In this work, the lignin-derived PF and surface-modified MMT were successfully applied to poplar wood treatment. The treating agents could penetrate the wood, fill the cavities of the wood interior, and strengthen the cell wall structure. The optimal WPG of 36.2% was obtained upon the RSM experiments at the conditions of 34% LR, 1.8% GMMT, 1.2 MPa impregnation pressure, and 99 min impregnation time. The density, WU, MOR, MOE, and CS of the samples were tested to evaluate the enhancement of the physical and mechanical properties. In addition, these samples were investigated via CONE, XRD, and FTIR. The results showed that the density of treated samples increased significantly up to 0.72 g/cm3. Compared with 134.8% of the control, the WU of the treated wood sample could decrease to 60.3%. In addition, the MOR and MOE of the resulting samples reached up to 131.8 MPa and 18.14 GPa, respectively, which were 62.3% and 77.7% higher than the control. Notably, the CS was 84.7 MPa, with an increase of up to 94.7%. In addition, the peak HRR of the treated sample was obviously reduced to 231.33 kW/m2, a decrease of 17.5% compared to the control (271.71 kW/m2). The overall structure of the treated sample is intact, with the surface completely carbonized.

Author Contributions

Methodology, L.D.; Investigation, X.L. (Xianjun Li); Data curation, X.H.; Writing—original draft, Y.W.; Writing—review & editing, Y.W.; Visualization, X.L. (Xiazhen Li); Supervision, X.L. (Xianjun Li); Conceptualization, X.L. (Xiazhen Li). All authors have read and agreed to the published version of the manuscript.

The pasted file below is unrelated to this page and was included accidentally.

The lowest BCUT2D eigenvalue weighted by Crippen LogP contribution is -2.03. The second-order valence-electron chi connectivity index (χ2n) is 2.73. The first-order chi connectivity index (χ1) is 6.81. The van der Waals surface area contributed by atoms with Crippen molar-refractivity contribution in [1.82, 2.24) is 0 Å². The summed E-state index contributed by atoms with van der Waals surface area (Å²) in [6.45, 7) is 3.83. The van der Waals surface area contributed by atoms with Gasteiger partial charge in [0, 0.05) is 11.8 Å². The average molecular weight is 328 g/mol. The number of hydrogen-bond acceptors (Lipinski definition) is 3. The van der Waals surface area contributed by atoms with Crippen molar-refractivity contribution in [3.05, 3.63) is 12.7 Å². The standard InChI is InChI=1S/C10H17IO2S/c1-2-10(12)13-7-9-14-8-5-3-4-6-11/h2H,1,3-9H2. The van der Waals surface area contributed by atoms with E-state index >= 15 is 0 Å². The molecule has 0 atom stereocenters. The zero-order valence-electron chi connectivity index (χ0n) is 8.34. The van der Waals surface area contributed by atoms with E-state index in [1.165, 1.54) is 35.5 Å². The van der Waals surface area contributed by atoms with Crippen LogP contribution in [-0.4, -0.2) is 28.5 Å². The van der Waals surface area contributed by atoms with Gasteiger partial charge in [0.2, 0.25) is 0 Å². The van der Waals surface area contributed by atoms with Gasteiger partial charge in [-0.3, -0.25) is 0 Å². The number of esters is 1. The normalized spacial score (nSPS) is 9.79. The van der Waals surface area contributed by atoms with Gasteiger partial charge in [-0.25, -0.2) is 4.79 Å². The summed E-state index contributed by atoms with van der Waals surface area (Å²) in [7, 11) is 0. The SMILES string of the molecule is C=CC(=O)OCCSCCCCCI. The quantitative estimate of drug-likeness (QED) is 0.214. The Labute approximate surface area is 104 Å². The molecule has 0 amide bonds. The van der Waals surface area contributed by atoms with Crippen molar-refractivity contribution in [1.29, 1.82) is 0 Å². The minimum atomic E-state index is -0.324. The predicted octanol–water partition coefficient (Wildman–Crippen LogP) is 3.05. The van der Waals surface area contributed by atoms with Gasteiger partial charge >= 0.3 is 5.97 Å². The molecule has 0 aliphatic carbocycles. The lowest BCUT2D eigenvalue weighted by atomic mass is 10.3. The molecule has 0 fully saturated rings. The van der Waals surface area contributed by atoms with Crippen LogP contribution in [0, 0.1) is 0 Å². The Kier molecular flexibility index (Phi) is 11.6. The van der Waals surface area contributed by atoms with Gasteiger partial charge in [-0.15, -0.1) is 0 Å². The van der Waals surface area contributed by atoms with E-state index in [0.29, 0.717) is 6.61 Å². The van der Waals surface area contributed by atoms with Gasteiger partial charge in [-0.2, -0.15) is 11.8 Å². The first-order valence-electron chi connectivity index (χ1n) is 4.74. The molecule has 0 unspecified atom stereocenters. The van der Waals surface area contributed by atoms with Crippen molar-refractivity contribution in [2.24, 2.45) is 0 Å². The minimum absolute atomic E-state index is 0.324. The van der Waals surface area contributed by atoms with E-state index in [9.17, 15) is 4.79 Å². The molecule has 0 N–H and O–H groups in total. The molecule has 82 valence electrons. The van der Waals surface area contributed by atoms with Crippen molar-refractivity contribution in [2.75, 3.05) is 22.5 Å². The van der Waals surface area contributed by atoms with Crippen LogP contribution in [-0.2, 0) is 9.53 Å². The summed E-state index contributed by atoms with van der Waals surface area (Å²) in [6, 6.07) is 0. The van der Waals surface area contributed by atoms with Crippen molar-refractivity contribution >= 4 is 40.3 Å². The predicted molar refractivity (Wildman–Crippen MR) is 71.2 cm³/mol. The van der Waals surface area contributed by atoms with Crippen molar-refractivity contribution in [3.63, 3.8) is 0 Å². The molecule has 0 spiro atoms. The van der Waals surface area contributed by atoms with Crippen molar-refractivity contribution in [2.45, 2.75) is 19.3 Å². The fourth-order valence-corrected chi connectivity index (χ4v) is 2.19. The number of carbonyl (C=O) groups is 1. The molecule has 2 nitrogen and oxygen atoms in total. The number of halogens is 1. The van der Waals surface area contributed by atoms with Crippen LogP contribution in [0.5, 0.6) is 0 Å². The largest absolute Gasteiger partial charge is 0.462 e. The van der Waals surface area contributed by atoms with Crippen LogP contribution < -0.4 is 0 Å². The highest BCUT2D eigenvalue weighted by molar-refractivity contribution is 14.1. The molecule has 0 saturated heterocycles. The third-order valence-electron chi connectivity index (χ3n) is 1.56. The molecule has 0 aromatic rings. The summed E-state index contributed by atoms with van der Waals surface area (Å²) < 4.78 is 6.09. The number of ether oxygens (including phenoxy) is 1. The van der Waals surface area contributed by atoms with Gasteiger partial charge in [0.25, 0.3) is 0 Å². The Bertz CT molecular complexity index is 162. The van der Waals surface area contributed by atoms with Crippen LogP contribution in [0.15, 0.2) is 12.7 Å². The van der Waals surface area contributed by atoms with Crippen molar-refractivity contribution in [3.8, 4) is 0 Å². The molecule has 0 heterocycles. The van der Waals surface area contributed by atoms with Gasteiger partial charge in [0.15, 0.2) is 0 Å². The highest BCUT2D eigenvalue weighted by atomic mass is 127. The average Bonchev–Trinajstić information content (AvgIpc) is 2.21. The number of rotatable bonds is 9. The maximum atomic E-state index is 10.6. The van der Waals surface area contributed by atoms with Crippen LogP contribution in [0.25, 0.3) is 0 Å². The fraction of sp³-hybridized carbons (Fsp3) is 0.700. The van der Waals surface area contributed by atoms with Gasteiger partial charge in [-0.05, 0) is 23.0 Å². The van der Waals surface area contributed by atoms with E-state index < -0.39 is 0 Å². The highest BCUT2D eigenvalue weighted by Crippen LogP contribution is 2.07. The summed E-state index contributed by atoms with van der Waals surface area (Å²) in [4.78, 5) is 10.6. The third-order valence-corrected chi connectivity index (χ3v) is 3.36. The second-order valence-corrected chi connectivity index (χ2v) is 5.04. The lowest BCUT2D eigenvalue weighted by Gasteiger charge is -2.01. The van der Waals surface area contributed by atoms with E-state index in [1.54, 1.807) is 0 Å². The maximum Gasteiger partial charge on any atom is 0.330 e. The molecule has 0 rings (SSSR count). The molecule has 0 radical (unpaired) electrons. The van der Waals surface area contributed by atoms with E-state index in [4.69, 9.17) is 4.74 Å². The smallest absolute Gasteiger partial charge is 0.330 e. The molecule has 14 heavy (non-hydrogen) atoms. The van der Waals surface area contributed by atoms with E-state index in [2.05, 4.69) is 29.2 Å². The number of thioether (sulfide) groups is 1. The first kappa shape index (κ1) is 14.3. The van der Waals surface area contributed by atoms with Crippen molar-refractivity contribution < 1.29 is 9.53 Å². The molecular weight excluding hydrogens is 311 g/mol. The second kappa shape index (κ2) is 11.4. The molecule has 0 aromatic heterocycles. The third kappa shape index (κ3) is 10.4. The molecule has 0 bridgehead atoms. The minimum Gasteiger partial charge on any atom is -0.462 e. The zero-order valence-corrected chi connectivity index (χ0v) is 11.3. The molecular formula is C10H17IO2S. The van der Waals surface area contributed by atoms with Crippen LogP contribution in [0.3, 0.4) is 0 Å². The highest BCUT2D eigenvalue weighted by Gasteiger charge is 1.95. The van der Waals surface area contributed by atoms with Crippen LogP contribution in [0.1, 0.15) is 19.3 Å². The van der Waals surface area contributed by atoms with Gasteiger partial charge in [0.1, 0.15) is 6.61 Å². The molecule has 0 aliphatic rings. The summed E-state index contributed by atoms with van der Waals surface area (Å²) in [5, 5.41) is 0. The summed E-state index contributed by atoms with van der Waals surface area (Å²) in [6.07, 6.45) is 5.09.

Funding

This research was financially supported by the Changsha Municipal Natural Science Foundation (kq2202326).

Institutional Review Board Statement

Not applicable.

Informed Consent Statement

Not applicable.

Data Availability Statement

Not applicable.

Conflicts of Interest

The authors declare no conflict of interest.

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Figure 1. Normal plots of (a) residuals, (b) residuals vs. predicted, and (c) predicted vs. actual WPG of poplar wood samples.
Figure 1. Normal plots of (a) residuals, (b) residuals vs. predicted, and (c) predicted vs. actual WPG of poplar wood samples.
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Figure 2. Contour plots for interaction effects of independent factors on WPG of treating poplar wood samples: (a) GMMT and LR; (b) Impregnation pressure and LR; (c) Impregnation time and LR; (d) Impregnation pressure and GMMT; (e) Impregnation time and GMMT; (f) Impregnation time and Impregnation pressure.
Figure 2. Contour plots for interaction effects of independent factors on WPG of treating poplar wood samples: (a) GMMT and LR; (b) Impregnation pressure and LR; (c) Impregnation time and LR; (d) Impregnation pressure and GMMT; (e) Impregnation time and GMMT; (f) Impregnation time and Impregnation pressure.